*The trip to Richmond and back has become familiar to Kelly and me in recent years, but never quite so familiar as in recent weeks. We drove to Richmond and back on Friday the 20th of September (to see the first night of Dixon's Ramapalooza standup comedy) and again on Saturday the 21st (to see the second night.) On Saturday the 28th, we drove down to see him host and perform in the Ramapalooza sketch comedy performance and returned home, only to wake up on Sunday the 29th and head back to Richmond to celebrate Ian's birthday. We did that with brunch at Kuba Kuba and a little shopping, and then Kelly and I swung by Trader Joe's on the way home. I returned to Richmond on Friday, October 4th, to broadcast Woodberry's 24-14 win over Collegiate School, and Kelly and I will head back on Monday October 7th in order to see Dixon's performance in The Submission.

Mathematically, then, that breaks down to six trips to Richmond and back in sixteen days. Maybe we should make the boys come home to see us next time.

*Speaking of Ramapalooza, the sketch portion was just as much fun as the standup portion, and we had the chance to see Dixon deliver still more of his standup in his role as host; yes, as per Saturday Night Live, he got to deliver the opening monologue, but he was also a big part of a number of sketches. He was one of a pair of suburban men who kept inserting the word "bro" into everything they talked about, as well as a wannabe super-hero trying out for the Justice League: "My name is Altar Boy. My body has the power to resist puberty and I can repress memories. All of them." His best sketch, in my opinion, was the final one, in which he spent the whole time wearing a full-body pink pig suit. He was playing a high-schooler who had been named mascot for his school and had fallen completely into the role of Hammy, the Hamilton High School Ham. And yes, that means he hadn't taken off the suit in two years.

A click here will take you to an interview with Ramapalooza director John Porter and some photos of Dixon and his cohorts Becky Granger and Elliot Duffy. You can also click here to see a pic of Dixon with his standup night trophy and read a blurb about his win from Richmond's Style Weekly

*Fall migration occasionally produces some interesting birding. I've turned up a few unusual sightings in my recent walks around campus, including first-of-the-year birds like the Scarlet Tanager, Yellow-billed Cuckoo, and Nashville Warbler. Today, however, the bird came to us, as we were jolted out of a lazy Saturday afternoon's lolling about by a loud thunk against our living room window. A quick inspection revealed this young fellow sprawled in the greenery beneath the window:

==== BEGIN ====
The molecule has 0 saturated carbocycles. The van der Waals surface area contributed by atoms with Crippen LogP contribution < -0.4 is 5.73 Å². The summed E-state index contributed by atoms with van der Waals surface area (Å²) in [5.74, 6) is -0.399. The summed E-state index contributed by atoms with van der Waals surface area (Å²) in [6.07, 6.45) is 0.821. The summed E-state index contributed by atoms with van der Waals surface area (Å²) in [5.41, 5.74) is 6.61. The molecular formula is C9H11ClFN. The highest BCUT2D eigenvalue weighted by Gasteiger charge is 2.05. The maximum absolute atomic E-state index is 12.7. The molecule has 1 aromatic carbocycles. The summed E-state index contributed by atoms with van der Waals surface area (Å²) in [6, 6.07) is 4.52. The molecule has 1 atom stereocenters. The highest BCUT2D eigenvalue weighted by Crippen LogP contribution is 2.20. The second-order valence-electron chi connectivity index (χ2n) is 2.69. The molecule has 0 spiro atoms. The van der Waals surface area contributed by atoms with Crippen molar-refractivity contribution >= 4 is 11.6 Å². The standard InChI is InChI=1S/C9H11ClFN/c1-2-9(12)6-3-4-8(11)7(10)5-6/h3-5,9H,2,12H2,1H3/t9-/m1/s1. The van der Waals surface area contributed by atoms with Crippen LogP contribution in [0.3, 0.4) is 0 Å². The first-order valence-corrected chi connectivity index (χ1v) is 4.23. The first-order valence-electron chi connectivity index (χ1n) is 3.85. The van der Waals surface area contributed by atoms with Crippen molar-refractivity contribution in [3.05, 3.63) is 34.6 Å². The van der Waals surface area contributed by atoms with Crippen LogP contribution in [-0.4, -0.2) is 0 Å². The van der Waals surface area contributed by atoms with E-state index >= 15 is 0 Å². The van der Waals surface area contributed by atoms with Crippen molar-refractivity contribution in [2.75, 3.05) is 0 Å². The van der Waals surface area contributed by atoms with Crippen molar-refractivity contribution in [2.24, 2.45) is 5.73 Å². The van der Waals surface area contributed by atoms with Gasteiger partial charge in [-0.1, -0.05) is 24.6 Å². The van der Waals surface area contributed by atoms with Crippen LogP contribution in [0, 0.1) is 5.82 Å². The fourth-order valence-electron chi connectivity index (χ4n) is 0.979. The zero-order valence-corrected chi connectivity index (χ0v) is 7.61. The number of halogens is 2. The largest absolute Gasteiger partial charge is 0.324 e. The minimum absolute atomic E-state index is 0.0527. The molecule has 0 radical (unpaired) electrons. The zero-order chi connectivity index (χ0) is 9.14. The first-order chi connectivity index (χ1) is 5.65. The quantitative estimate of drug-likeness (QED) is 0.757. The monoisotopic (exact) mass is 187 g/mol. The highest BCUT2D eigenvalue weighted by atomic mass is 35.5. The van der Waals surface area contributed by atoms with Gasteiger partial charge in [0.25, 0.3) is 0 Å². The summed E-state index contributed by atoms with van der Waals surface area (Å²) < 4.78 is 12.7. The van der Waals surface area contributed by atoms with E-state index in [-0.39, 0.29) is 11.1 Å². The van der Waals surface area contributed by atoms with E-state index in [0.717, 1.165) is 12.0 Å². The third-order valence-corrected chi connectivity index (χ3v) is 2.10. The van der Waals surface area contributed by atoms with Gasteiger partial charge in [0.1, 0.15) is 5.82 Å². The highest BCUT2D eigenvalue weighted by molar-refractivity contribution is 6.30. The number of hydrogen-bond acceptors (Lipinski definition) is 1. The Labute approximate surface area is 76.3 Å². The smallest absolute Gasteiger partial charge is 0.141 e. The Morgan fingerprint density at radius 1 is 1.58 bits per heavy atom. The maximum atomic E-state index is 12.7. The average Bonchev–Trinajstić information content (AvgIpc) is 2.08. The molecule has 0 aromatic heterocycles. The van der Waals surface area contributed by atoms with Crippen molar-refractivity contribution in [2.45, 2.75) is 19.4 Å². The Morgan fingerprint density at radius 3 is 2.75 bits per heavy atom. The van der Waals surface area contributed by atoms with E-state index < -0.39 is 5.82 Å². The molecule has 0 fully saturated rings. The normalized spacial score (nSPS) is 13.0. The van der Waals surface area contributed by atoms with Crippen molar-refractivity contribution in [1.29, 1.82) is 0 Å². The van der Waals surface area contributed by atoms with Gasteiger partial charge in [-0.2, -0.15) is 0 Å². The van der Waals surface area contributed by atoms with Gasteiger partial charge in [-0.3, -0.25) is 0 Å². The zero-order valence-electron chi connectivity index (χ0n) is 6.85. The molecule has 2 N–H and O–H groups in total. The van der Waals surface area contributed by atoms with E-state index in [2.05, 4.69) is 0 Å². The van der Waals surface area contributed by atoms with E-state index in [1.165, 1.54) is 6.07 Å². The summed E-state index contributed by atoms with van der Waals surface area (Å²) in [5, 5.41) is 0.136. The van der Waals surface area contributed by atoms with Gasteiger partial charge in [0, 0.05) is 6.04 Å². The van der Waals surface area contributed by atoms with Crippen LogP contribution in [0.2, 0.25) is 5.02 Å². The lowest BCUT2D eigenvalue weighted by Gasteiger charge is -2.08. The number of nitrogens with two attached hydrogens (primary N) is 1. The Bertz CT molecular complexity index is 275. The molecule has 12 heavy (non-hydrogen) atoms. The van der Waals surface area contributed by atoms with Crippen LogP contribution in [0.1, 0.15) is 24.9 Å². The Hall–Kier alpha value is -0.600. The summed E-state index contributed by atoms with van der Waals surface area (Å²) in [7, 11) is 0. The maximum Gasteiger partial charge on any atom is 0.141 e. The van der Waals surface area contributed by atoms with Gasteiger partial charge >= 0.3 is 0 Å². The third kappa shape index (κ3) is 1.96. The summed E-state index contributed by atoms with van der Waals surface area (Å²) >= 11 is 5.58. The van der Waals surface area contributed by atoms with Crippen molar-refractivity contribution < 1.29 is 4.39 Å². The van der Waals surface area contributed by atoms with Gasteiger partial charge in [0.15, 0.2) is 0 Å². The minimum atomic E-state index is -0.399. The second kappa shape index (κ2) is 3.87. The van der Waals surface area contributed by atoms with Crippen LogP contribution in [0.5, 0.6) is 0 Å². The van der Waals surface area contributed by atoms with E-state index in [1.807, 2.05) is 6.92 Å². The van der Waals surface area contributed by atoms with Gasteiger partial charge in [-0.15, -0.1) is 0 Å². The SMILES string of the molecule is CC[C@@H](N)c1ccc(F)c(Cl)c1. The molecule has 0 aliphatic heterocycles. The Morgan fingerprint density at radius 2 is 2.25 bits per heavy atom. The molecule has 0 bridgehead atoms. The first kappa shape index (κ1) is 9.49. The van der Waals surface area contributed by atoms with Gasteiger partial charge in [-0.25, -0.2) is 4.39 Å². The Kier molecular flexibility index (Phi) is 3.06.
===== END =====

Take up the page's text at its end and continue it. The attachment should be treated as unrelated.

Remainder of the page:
DSC01321.JPGIf you don't have your field guide handy, you can take my word for it: this is a first-year male Rose-breasted Grosbeak, whose resemblance to his mother is strong, but whose pinkish wing linings reveal his youthful machismo. Kelly obligingly broke out her iPad and snapped this pic of the two of us during his brief period of recovery:

grosbeak 2.jpgAfter catching his breath in the shrubbery for a bit, he flew off on his way southward. Maybe we'll see him at the feeder next spring; I saw what may have been his dad in our yard back in April, after all, and what may have been his mom turned up on Woodberry's campus only a week or two back.

*Our government is shut down. Y'all know me as a moderate fellow who is moved to rash acts only when the situation demands it, so recognize the seriousness with which I view the current situation when I say that for the foreseeable future, I am voting straight-ticket Democrat. Period. I'll hold my nose and cast a ballot for Terry McAuliffe, even. The Republicans in our government have lost all semblance of concern for anything other than their own power; from declaring the defeat of Obama their top priority to gerrymandering themselves into a House majority to furloughing 800,000 federal workers while declaring "I need my paycheck," the national leadership has officially set itself up in opposition to the votes, the desires, and the needs of most Americans. If they can flush this element out of their party and return to a rational, thoughtful conservatism, then we'll talk, but between Eric Cantor, Ken Cuccinelli, John Boehner and Ted Cruz, I'm ready to cut the whole lot of them loose.

*I finally did something I've been meaning to do for some time: I finished Edith Wharton's The House of Mirth. Zowie. I finally got around to reading The Age of Innocence a few years back and was bowled over, but it took me a while to get going with the story of Lily Bart. I'm very, very glad I did. I do sort of wonder if I would have liked Wharton this much if I'd read her when I was younger, but if I hadn't, I'd have to say that saving her for later was a wise choice. I also took a look at the scripts of two excellent comedies that I'm considering for the black box show I'm directing this winter, and I think tonight I'll be cleansing my palate with some good old-fashioned mainstream superherodom: a new collection of Batman & Robin by Peter J. Tomasi and Patrick Gleason. It's coming on the heels of one of DC's periodic "alternate-world purges," as critic R. Fiore once referred to the company's attempts to rejigger its continuity, so I'm not hugely optimistic, but maybe something will click. Or maybe I'll find myself thinking that Dick Grayson was lucky to get out of the Peter Pan booties when he did.

*And tomorrow: a trip to CHARLOTTESVILLE for a change! An outing with my advisees! A chance to eat sushi! Even a visit with my mom! But yeah, we're headed back to Richmond on Monday.

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This page contains a single entry by Peter Cashwell published on October 6, 2013 12:46 AM.

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